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One of music’s Big Three has bought a top African digital music distributor

A building with the words "warner music group" written on it.
Reuters/Fred Prouse
A global move.
By Carlos Mureithi
Published Last updated

Warner Music Group (WMG) has bought a majority stake in Africori, a leading African digital music distribution, music rights management, and artist development company, in a move that could make Warner the top music distributor in Africa, opening up more opportunities for African artists to tap into the global market.

WMG first purchased a stake in Africori in 2020, gaining access to the distributor’s vast catalog,  artist and repertoire network, enabling the global record label to establish a presence in many African markets.

Founded in 2009 by Yoel Kenan, Africori works with independent African artists and labels from the continent and its diaspora. The company handles distribution, music rights management, and artist development for 7,000 artists, including Kenyan stars Nyashinski and Bensoul, and South Africa’s Sho Madjozi and Master KG of the 2020 global hit “Jerusalema.”

“With Master KG, we worked closely with the Africori team to take a local hit and connect it with people around the world,” Temi Adeniji, the managing director for WMG’s African affiliate, Warner Music South Africa, said in a statement announcing the deal. “This new deal positions us as Africa’s leading distributor and I’m confident that in joining forces, Warner Music South Africa will be in a great position to deliver more wins like ‘Jerusalema’ in the future.”

Africori, which has offices in Johannesburg, London, and Lagos, will continue to operate as an independent company, with founder and CEO Yoel Kenan remaining in his role.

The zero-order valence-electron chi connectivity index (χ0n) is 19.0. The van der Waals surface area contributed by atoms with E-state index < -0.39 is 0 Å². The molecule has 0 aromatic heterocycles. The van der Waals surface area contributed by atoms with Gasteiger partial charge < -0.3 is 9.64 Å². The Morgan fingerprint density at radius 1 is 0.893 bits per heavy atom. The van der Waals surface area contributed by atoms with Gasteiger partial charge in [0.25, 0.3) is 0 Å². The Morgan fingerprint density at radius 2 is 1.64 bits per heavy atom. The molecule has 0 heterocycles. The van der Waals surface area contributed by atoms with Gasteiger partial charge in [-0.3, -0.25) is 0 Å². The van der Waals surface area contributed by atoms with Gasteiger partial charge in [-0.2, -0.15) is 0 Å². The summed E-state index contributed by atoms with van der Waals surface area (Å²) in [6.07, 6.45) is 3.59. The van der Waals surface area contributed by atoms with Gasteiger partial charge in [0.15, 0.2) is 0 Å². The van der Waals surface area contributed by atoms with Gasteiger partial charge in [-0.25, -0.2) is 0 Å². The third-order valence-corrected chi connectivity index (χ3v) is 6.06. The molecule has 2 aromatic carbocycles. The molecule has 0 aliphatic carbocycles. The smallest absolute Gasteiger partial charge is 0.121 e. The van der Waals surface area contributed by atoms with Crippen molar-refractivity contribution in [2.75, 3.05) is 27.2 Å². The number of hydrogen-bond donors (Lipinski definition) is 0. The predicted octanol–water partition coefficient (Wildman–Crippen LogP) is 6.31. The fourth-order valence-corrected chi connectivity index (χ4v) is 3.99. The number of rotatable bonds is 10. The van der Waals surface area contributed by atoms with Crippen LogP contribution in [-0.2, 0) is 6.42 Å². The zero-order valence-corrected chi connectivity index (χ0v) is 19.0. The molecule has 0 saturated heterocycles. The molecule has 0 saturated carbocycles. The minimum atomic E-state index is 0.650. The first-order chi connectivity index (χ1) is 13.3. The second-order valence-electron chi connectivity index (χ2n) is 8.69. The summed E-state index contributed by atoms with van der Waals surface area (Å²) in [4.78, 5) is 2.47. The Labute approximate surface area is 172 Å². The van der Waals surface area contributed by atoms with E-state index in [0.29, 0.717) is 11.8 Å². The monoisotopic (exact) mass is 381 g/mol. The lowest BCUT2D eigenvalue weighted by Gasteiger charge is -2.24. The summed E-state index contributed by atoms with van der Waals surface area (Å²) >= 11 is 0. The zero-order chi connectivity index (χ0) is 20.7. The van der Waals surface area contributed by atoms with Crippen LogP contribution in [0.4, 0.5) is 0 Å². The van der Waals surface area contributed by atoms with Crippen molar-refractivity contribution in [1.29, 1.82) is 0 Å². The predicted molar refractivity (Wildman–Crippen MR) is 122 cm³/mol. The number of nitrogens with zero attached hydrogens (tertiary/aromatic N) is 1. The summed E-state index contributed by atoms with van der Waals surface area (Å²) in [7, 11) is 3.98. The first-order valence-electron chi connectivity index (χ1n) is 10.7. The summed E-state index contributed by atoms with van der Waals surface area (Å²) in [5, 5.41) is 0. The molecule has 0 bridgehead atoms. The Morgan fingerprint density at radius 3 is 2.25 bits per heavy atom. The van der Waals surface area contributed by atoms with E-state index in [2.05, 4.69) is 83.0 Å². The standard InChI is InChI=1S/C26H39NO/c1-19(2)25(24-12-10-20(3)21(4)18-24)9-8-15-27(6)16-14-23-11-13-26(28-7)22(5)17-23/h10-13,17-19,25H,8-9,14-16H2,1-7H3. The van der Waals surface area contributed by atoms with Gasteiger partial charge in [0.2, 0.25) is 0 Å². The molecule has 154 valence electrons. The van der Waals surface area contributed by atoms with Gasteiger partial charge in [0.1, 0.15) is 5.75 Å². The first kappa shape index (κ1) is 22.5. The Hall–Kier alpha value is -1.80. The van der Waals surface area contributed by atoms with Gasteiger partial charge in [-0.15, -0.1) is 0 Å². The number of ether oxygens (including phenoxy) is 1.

Africa’s music industry is on a global rise

Boosted by a youthful population, great musical talent, and increasing streaming opportunities, Africa’s music industry is on the rise globally. Global interest in African music has been driven by platforms such as YouTube, SoundCloud, and Twitter, making continental sounds like west Africa’s afrobeats and South Africa’s amapiano become popular worldwide.

Also looking to cash in from the growth of Africa’s music industry are homegrown streaming apps like Boomplay and Mdundo and international ones such as Spotify and Apple Music.

WMG’s move follows the record label’s announcement of a 360 partnership with Tanzanian artist Diamond Platnumz and his record label, WCB-Wasafi, last year. It is part of a bigger strategy by the world’s biggest record labels to position themselves for a share of the continent’s growing music earnings.

WMG, Sony Music, and Universal Music Group—the so-called Big Three—and others are signing African artists, hiring employees for their African operations, and signing deals with local labels and streaming companies. In 2018, Universal purchased a major stake in Kenya’s AI records, giving the global record label access to one of the largest catalogs of East African music.

The inevitability of consolidation of global and African entertainment companies

Consolidation of global and independent African entertainment companies is inevitable for distribution “because entertainment platforms need global scale to survive,” says Marie Lora-Mungai, the founder of Restless Global, an advisory firm for African creative industries.

The advantage, she tells Quartz, is that experienced entertainment providers with global reach will help grow African talent and intellectual property (IP) worldwide. She however stresses the importance of the IP remaining at least partially owned by its African creators for the future of the continent’s creative industries.

“With the appeal of African music, film, art, and fashion at an all-time high, African creative entrepreneurs are in a good position to seek and negotiate true win-win partnerships,” says Lora-Mungai, who is also the publisher of the Hustle & Flow newsletter on investing in African entertainment.

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